Oia Santorini II
Santorini Island, Village of Oia

3,500 years ago, the people here were none too happy. That was because they got caught up in the Minoan eruption, a spectacular volcanic event that did extensive damage to the old Minoans and their civilization and created the Santorini we know today, a semicircle of sorts surrounding a lagoon with a small island in the middle. Volcanologists see a giant water-filled caldera, where the rest of us just see a string of pretty villages with white walls perched atop some very steep cliffs like icing on a gigantic cake. Thera, where I landed, is the least attractive of the little towns on the island so next time I am there I will have a double mission: see the tiny little towns with the blue-domed churches and get a piece of the Chloro cheese, even if the name does not sound inviting at all.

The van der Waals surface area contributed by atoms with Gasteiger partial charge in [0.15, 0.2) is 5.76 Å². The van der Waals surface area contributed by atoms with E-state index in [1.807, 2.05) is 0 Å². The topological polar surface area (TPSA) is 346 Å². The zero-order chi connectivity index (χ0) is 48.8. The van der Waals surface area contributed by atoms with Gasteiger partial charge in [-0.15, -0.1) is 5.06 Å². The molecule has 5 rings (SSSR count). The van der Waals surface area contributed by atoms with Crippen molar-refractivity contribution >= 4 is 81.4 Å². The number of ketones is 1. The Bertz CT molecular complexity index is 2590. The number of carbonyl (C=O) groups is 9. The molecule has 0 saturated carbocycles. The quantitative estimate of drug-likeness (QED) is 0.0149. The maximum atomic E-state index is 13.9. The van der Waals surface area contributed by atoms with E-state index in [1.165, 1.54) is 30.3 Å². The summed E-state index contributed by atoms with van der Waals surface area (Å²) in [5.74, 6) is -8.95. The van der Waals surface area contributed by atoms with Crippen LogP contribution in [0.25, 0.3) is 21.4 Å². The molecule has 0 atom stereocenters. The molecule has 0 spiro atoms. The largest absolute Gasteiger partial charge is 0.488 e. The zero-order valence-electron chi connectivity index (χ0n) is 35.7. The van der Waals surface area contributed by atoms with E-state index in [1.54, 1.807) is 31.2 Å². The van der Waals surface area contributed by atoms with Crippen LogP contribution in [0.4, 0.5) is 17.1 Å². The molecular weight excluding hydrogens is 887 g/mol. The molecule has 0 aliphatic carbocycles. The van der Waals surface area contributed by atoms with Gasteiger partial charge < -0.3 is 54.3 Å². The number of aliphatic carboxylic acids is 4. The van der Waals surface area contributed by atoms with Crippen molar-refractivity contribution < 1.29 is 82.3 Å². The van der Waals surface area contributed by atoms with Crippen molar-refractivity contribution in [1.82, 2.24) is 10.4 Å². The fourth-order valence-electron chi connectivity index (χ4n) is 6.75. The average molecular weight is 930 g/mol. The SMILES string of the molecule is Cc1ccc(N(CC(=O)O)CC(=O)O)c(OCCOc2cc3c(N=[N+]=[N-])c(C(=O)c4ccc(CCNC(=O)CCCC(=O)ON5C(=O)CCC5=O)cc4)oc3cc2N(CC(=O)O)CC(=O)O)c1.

The cheese I did end up with was still interesting and, since I did not have high expectations, a very pleasant surprise. The Kalathaki was fresh and salty (it spends 3 weeks in a brine bath), with a bit of tang and since goat’s milk and sheep’s milk are mixed together to create it, you do get two flavors for the price of one, and they strike a nice balance, I found. I haven’t been a big fan of feta, perhaps because of the omnipresence of the factory produced stuff that is called upon every time olives and greens meet in a salad.

Kalathaki Lemnos
Imprint of the wicker basket that gives the cheese its name

This cheese matures for about 60 days in a small wicker basket and the imprint the basket leaves behind gives the cheese its name: Kalathaki means basket. It is one of more than 20 cheeses in Greece that has a Protected Designation of Origin (PDO, OR DOP, or AOP, depending on which EU language you are using). The sheep and the goats who deliver the milk for this cheese are largely allowed to roam around so what you get in the cheese is the flora and the climate of the island in a relatively straightforward way. Dedicated promotors of the cheese claim that is was around in Homer’s days – but the great poet didn’t really write about it, so it is not that easy to verify.

Santorini Church
Santorini, Cathedral of Saint John the Baptist in Thira
Santorini with 2 ships
Santorini, cruise ships docked in the caldera